Fasciolosis is a parasitic disease caused by either Fasciola hepatica or Faciola gigantica. These parasitic infections are of global significance causing diseases in different mammalian species including humans. In this study, the prevalence and economic significance of Fasciolosis in cattle slaughtered at Gondar Elfora abattoirs was assessed. A total of 400 cattle were examined and 85 cattle (21.2%) were affected by fasciolosis. This findings indicated that, the prevalence of cattle fasiolosis is significantly affected by the age of the animals (P < 0.05), where young animals (27.7%) were more affected than the adult ones (17.1%). Body conditions disclosed a significant relation with Fasciola infection. Poor body conditioned animals showed the highest prevalence (30.8%) followed by medium (19.5%) and good body conditioned animals (17%). There were statistical significant differences between the different geographical locations. Highest prevalence of fasciolosis was exhibited in animals originated from Dembiya (50%) followed by Debarq (31.6%), Wogera (15%), Gondar zuria (13.5%), Belesa (12.9%), Dansha (11.9%) and Metema (4.7%). As recorded, due to cattle fasciolosis livers were condemned for human consumption. Thus, based on retail value of cattle liver, the direct economic loss from fasciolosis in Gondar Elfora abattoir was estimated to be 63,600 Ethiopian Birr (2316.948 USD) annually. In conclusion, cattle fasciolosis is one of the major parasitic diseases in the study area. Therefore appropriate control measures should be designed and implemented so as to reduce financial losses that may occur from organ condemnation and loss of animals from the disease.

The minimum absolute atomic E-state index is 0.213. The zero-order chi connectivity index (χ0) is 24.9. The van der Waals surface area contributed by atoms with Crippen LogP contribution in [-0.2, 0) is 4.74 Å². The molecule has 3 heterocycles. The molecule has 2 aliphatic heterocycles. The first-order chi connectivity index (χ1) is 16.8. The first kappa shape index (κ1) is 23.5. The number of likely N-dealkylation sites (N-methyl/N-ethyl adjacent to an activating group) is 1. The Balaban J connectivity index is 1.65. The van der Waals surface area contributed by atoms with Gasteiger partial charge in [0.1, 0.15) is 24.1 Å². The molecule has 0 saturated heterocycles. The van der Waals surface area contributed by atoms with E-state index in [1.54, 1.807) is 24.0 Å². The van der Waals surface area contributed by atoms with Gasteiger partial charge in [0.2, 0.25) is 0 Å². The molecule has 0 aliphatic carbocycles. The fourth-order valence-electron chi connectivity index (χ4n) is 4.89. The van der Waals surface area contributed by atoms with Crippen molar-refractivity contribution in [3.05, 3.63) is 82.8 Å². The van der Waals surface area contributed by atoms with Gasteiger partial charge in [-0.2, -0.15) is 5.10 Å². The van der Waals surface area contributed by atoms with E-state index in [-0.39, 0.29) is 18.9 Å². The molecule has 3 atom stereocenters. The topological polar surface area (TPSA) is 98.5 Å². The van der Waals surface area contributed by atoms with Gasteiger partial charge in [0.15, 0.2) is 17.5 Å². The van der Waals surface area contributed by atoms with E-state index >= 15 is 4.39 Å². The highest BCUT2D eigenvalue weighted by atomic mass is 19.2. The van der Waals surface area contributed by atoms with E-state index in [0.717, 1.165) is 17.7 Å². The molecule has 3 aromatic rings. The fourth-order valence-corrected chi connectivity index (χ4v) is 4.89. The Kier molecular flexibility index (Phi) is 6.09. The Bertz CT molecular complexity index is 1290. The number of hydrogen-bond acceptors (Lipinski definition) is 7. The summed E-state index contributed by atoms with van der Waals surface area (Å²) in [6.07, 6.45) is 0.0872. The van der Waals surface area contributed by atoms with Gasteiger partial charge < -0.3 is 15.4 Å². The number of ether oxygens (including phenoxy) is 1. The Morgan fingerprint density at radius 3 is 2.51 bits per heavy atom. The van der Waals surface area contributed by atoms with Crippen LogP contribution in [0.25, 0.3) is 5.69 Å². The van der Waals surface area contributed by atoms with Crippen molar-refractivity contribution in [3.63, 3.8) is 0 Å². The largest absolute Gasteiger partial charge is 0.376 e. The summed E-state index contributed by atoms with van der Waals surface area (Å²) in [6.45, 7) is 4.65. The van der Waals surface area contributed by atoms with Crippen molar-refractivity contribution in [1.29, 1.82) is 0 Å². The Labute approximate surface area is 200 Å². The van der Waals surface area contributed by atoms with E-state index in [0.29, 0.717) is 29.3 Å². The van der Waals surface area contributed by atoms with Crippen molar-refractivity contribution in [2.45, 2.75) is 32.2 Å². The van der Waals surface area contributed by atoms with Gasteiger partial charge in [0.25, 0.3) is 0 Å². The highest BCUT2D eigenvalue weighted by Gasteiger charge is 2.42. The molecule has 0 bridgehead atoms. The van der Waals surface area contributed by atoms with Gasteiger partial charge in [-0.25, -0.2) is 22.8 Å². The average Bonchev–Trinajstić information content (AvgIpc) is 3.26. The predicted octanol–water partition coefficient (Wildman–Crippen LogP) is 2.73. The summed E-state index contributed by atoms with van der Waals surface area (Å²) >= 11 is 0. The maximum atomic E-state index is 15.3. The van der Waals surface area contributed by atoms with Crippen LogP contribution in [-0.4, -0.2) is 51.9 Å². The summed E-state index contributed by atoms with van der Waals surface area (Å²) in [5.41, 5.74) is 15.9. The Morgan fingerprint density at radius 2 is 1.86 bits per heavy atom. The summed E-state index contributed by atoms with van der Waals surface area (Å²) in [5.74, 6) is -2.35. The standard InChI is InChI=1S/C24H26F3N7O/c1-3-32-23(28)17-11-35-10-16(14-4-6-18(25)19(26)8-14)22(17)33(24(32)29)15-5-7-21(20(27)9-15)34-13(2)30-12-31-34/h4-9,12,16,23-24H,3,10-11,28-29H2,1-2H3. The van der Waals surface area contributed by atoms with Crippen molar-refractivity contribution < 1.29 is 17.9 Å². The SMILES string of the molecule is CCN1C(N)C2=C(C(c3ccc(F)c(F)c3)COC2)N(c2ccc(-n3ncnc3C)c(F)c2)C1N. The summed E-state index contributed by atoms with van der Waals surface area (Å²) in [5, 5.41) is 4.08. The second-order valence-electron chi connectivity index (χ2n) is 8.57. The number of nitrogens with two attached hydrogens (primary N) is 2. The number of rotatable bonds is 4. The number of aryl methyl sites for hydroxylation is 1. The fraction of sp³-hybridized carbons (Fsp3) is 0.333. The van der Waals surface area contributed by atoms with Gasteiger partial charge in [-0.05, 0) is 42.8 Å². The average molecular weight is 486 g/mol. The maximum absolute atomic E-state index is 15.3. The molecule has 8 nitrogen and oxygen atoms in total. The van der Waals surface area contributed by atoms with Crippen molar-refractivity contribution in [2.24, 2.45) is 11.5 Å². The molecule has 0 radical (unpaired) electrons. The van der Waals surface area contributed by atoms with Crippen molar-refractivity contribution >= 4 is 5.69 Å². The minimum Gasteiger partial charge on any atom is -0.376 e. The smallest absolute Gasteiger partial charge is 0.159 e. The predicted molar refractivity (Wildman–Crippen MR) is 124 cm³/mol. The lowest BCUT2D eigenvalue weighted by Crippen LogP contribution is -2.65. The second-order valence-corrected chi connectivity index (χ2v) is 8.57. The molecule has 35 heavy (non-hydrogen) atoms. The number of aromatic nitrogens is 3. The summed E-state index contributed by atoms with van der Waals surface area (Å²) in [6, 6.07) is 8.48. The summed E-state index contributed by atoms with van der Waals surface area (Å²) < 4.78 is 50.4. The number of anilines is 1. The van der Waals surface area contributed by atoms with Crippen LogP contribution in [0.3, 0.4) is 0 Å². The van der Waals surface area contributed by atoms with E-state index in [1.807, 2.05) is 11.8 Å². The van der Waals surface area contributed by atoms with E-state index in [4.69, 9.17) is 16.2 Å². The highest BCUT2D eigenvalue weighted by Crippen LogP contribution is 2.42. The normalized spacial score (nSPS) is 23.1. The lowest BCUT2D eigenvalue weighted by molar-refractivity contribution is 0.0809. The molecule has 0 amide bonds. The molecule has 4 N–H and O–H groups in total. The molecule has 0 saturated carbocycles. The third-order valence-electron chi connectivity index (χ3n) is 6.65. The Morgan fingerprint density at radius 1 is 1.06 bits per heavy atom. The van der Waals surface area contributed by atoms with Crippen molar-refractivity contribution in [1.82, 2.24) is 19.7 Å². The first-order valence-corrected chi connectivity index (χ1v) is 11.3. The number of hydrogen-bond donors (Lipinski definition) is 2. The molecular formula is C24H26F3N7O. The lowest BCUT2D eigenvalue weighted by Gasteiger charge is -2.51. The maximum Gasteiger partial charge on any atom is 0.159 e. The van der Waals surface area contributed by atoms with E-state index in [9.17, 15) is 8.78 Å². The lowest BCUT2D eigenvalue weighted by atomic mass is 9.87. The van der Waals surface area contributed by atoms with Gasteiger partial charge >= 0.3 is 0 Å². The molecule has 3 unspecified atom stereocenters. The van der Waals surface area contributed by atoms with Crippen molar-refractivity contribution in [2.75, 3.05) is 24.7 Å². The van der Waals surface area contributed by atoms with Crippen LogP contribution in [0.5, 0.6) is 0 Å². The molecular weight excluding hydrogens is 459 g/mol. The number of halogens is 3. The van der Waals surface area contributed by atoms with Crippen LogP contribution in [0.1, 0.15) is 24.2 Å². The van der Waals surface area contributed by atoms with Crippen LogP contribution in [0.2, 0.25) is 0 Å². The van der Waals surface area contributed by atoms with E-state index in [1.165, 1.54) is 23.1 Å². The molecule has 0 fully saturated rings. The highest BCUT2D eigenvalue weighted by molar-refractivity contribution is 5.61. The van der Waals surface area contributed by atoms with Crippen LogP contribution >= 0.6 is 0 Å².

Key words: Cattle, economy, Elfora abattoir, fasciolosis, prevalence.
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